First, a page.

'Makes me sick': Company criticized for targeting military members
Posted November 17, 2014 5:30 p.m. EST
Updated November 17, 2014 6:12 p.m. EST
Fayetteville, N.C. — Would someone pay $1,400 for a washer or dryer if they could get either at another store for half the price? What about paying $1,800 for a TV if they could save $800 somewhere else? Of course not.
Those higher prices are only part of why a nationwide retailer has the attention of federal agencies, U.S. senators and North Carolina's attorney general. It's also because of how the company does business with the military.
The Virginia-based company, USA Discounters, which just changed its name to USA Living, has two locations in North Carolina – in Fayetteville near Ft. Bragg and in Jacksonville near Camp Lejeune.. The company has locations in military towns across the country.
Many question the way the company does business with military members who have little financial know-how – from sales to pricing to aggressive debt collection.
Chris Trill is just one example. He fought on the front lines in Afghanistan and Iraq. Now, the former Fort Bragg staff sergeant is waging a financial battle here at home. The reason? A sofa set, chair, TV and stand he bought from USA Discounters on Bragg Boulevard in Fayetteville – purchases he also financed through the company.
“They say, ‘We cater to military families.’ You know, ‘we love the military,’” Trill said.
USA Discounters targeted the military with its patriotic vibe by posting advertisements on a Fort Bragg website and sponsoring military events. The company sells everything from furniture and TVs to jewelry and appliances and even car rims. It promises military members are “always approved for credit.”
Trill's contract included fees of $1,057 for a warranty and $828.84 for debt cancellation, which covers the debt if something happens to him. The finance charge was $2,065.47. All paid, the furniture that was priced at $5,000 would ultimately cost him $10,513.88.
Chris Kukla, with the Durham-based nonprofit Center for Responsible Lending, says he's concerned too many service members, like Trill, are being caught up in questionable business practices.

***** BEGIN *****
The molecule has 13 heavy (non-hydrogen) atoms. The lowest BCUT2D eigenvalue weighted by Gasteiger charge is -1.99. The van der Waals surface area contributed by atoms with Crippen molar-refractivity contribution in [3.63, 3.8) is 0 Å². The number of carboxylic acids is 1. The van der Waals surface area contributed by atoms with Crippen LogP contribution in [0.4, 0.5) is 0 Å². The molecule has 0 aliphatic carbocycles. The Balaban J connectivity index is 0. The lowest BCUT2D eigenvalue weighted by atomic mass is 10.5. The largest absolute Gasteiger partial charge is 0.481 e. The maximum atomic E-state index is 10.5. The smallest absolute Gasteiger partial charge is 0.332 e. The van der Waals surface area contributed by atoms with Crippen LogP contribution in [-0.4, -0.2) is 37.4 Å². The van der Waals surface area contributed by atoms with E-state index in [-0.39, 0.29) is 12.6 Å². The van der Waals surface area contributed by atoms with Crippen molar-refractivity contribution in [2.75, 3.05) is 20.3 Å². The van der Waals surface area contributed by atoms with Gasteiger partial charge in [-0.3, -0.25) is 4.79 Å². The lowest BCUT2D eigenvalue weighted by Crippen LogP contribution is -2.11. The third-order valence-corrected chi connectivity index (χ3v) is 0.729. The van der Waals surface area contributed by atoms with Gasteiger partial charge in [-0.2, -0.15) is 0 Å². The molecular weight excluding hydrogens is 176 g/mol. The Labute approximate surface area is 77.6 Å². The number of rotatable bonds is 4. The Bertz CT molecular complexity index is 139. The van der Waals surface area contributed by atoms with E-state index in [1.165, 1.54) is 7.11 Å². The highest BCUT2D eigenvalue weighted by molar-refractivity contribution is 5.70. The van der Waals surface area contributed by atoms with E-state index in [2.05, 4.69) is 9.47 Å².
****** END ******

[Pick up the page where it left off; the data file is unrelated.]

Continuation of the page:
“I think it's really hard for people to understand what's going on in the transaction,” Kukla said. “I think there's a point where you have to recognize that you can make money doing this, but there's a point where you're just taking advantage of people.”
USA Discounters/USA Living makes buying easy. Payments can be automatically deducted from a service member's monthly allotment. Trill's contract states that paying by allotment is "strongly encouraged."
“You don’t have to worry about payments. You can just forget about it and let it go,” Trill said.
Trill did forget about it until he went on disability and when the allotments stopped. He couldn't afford the payments. USA Discounters offered to refinance, but Trill said he thought the terms were completely unreasonable. When they couldn't agree on terms, the company filed suit.
Court records show the lawsuits are a very common tactic. According to ProPublica, an investigative nonprofit based in New York City, USA Discounters has filed more than 13,000 lawsuits against customers since 2006, many of whom were in the military and missed payments. Contracts spelled out that all legal action will be heard in Virginia, where the company is headquartered, which is convenient for the company.
"I think it's particularly bad when you do it to the military, knowing that there are specific rules and regulations that are going to make it impossible for that person to show up in court,” Kukla said.
In many cases, they didn't show up, so USA Discounters garnisheed their pay. This past August, the Consumer Financial Protection Bureau ordered USA Discounters to refund $350,000 to service members charged a fee for legal protections they were already entitled to. Trill received that refund.
In response to WRAL Investigates' questions, USA Discounters/USA Living sent an 11-page response. The company says its new CEO, Jeff Feinberg, evaluated "every aspect of the way the company does business" and made changes starting with the name. He revamped collection policies and procedures for the military.
As for the warranty and debt cancellation fees, the company calls them "entirely voluntary." They added that legal action is "a last resort,” and despite what was in Trill's contract, they claim they never required cases to be heard in Virginia. Yet, they say contracts now let customers choose a court venue.
Regarding accusations of inflated pricing, USA Living says "the choice of where to shop will always be up to the customer.”
As for Trill, after WRAL Investigates got involved, the new CEO called Trill personally and offered a 50 percent reduction in the amount he owes the company. Trill says all he ever wanted was to pay his debt on reasonable terms and keep other service members from fighting this kind of battle.
Kukla says the problem affects everyone, not just military members. The problem, he says, is that military members with bad credit lose their security clearance, which means they can be booted from the military, and the money spent on military training goes out the door with them.
“Is this the world we fought for? I mean, is this really what you fought for?” Trill said. “Everybody's scamming everybody. Everyone's trying to dip into your pockets for a little bit extra. It absolutely makes me sick.”